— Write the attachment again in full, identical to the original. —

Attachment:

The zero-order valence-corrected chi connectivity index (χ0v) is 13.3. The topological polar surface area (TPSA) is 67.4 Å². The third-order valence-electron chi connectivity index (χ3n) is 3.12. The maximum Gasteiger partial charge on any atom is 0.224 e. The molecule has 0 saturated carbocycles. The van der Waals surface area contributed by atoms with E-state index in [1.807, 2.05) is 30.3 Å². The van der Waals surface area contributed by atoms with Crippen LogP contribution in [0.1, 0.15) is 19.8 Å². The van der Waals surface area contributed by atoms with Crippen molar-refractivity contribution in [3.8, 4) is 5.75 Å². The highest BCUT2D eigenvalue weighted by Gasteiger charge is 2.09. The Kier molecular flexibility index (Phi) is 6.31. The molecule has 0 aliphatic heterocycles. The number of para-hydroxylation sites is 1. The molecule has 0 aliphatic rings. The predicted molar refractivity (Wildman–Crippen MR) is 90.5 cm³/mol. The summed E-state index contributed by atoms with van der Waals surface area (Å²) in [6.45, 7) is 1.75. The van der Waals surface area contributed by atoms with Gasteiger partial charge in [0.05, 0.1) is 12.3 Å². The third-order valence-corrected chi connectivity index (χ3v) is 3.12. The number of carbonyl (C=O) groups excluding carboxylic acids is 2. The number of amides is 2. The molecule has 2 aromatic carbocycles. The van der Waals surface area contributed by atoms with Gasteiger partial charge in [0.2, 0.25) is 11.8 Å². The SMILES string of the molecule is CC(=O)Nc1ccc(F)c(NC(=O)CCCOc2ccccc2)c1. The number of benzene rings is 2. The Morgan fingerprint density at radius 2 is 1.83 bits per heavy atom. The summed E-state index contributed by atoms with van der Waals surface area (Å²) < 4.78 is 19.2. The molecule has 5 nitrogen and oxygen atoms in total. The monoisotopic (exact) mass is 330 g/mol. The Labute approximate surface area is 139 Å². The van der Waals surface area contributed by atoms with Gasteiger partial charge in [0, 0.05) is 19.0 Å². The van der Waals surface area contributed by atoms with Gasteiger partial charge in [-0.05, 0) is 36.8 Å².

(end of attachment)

The zero-order valence-corrected chi connectivity index (χ0v) is 13.3. The topological polar surface area (TPSA) is 67.4 Å². The third-order valence-electron chi connectivity index (χ3n) is 3.12. The maximum Gasteiger partial charge on any atom is 0.224 e. The molecule has 0 saturated carbocycles. The van der Waals surface area contributed by atoms with E-state index in [1.807, 2.05) is 30.3 Å². The van der Waals surface area contributed by atoms with Crippen LogP contribution in [0.1, 0.15) is 19.8 Å². The van der Waals surface area contributed by atoms with Crippen molar-refractivity contribution in [3.8, 4) is 5.75 Å². The highest BCUT2D eigenvalue weighted by Gasteiger charge is 2.09. The Kier molecular flexibility index (Phi) is 6.31. The molecule has 0 aliphatic heterocycles. The number of para-hydroxylation sites is 1. The molecule has 0 aliphatic rings. The predicted molar refractivity (Wildman–Crippen MR) is 90.5 cm³/mol. The summed E-state index contributed by atoms with van der Waals surface area (Å²) in [6.45, 7) is 1.75. The van der Waals surface area contributed by atoms with Gasteiger partial charge in [0.05, 0.1) is 12.3 Å². The third-order valence-corrected chi connectivity index (χ3v) is 3.12. The number of carbonyl (C=O) groups excluding carboxylic acids is 2. The number of amides is 2. The molecule has 2 aromatic carbocycles. The van der Waals surface area contributed by atoms with Gasteiger partial charge in [0.2, 0.25) is 11.8 Å². The SMILES string of the molecule is CC(=O)Nc1ccc(F)c(NC(=O)CCCOc2ccccc2)c1. The number of benzene rings is 2. The Morgan fingerprint density at radius 2 is 1.83 bits per heavy atom. The summed E-state index contributed by atoms with van der Waals surface area (Å²) < 4.78 is 19.2. The molecule has 5 nitrogen and oxygen atoms in total. The monoisotopic (exact) mass is 330 g/mol. The Labute approximate surface area is 139 Å². The van der Waals surface area contributed by atoms with Gasteiger partial charge in [0, 0.05) is 19.0 Å². The van der Waals surface area contributed by atoms with Gasteiger partial charge in [-0.05, 0) is 36.8 Å².